While I was a college physics major, I came across the book Cosmology, by H. Bondi (Cambridge monographs on physics, 1961, 182 pp.). It looked intriguing! So I bought and read it. Today, when I pulled it out of my bookshelf, I noticed that the spine had faded from years of sunlight, but both front and back covers are still like new. I obviously haven’t had occasion to refer to it very much over time.
But there was one bit that never left me over the years. Bondi introduced me to Olbers’ paradox. As Bondi explained it, back in the 1820’s, Olbers was puzzled by the darkness of the night sky.
That was the feeling I had at the time. Actual shivers. An electricity, throughout my teenage/young adult brain and body. Spiritual music. Half a century later, I’ve never failed to experience this emotion each time Olbers has come to mind. Imagine…taking a mundane reality…every day the sun goes down, and then it gets dark…and having the awareness to ask “Why is that? What are the implications? What does that mean about the universe?” This is the kind of question every scientist dreams of formulating.
Nerd alert! If you’re interested, you can read more below…otherwise, skip down to the next horizontal line
The Wikipedia link above conveys this better than I can, but the argument goes something like this. If the universe is infinite, and when you consider volumes large enough, homogeneous (that is, each volume contains about the same number of stars, and they’re each about as bright as the sun, no matter how distant you go), then the entire sky (not just nighttime sky, but daytime sky as well) ought to be as bright as the disk of the sun. That is, really bright! [Oh…and really hot…as hot as the surface of the sun.]
Bondi fleshed out the logic in a way that to most of us is a little pointy-headed. The light reaching us from each star falls off as (1/r)2, where r is the distance of that star from us. But the volumes of concentric shells of radius r surrounding the Earth each contain a number of stars proportional to r2, so each concentric shell of equal thickness contributes equal brightness…and so on, out to infinity. This worked for me back in the 1960’s.
The Wikipedia discussion looks at it a simpler way. If the universe were homogeneous and infinite, then whichever direction we look, our field of vision should extend to the nearest star in that direction. The further out we go, the smaller the individual target, and the weaker the light from any one star, but the greater the number of them. The Wikipedia entry actually has a nice video clip of this.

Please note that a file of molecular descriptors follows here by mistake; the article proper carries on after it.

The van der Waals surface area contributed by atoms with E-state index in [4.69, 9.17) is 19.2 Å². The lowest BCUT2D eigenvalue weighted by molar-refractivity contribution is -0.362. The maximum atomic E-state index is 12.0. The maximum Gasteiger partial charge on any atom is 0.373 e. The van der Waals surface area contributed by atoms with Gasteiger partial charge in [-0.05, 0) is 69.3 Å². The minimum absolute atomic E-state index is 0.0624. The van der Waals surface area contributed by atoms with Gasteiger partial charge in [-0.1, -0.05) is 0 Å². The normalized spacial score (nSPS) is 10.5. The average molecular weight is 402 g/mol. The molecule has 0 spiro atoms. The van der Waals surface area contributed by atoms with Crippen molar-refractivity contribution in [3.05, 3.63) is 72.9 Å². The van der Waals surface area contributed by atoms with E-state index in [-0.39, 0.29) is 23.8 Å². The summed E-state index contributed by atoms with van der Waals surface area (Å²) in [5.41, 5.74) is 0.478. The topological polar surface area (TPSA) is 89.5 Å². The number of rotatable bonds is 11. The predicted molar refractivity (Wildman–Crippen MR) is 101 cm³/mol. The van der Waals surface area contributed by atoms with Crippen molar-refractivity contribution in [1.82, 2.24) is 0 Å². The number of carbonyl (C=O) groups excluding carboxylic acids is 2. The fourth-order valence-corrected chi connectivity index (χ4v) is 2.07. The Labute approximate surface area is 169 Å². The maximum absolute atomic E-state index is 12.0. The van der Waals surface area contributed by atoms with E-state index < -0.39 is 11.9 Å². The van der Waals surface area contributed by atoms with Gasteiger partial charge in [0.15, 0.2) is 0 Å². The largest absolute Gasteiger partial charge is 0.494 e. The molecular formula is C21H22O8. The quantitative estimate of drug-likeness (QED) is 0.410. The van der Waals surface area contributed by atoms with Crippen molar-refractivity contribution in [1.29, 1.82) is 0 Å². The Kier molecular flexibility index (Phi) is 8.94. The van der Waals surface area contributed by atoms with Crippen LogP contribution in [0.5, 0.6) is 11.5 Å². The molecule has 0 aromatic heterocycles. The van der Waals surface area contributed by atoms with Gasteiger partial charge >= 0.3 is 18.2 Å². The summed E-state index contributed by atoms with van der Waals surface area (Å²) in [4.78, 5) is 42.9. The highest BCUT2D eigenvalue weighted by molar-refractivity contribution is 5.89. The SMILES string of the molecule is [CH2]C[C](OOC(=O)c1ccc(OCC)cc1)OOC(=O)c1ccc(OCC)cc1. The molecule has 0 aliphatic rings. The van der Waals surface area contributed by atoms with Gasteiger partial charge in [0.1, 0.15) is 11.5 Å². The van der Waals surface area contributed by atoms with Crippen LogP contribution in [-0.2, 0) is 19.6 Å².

Olbers was a medical doctor,. When it came to astronomy, he was only an amateur. The best explanation he could think of was that maybe the universe contained a lot of dust or some such material, which was absorbing the light from the distant stars. But it wasn’t long after Olbers before physicists developed the field of thermodynamics. When they applied this to Olbers’ paradox, they quickly realized that any such interstellar dust would itself start heating up…and eventually heat up to the point where it was as bright as the stars themselves. So that explanation didn’t work.
So, as Bondi pointed out, and this helped fire my youthful imagination, the dark nighttime sky implied that the universe might be finite, or so young that the light from the more distant stars has yet to reach us, or that the universe was expanding, etc. So many possibilities released by such a simple fact!
[Ah, scholarship. Turns out that more recent historical research suggests astronomers puzzled over the night sky long before Olbers. Today, one Thomas Digges, who lived in the 16th century, is credited with this insight. My apologies for perpetuating the error here, but the paradox still bears Olbers’ name.]
But all this made me curious. Were Olbers alive today, what would he find puzzling?
You might have fun coming up with your own answer, but here’s mine. You may find it whimsical, but let’s run with it.
Olbers would find it amazing that society today is spending no more than 0.1% of World Domestic Product (WDP) on the study of the Earth as a resource, a victim, and a threat – a mere $40B/year out of $60T.of economic activity overall, as described in the April 7th post.
To him, that wouldn’t seem very bright.
Maybe, he’d come up with the following candidate list of explanations (you might have others).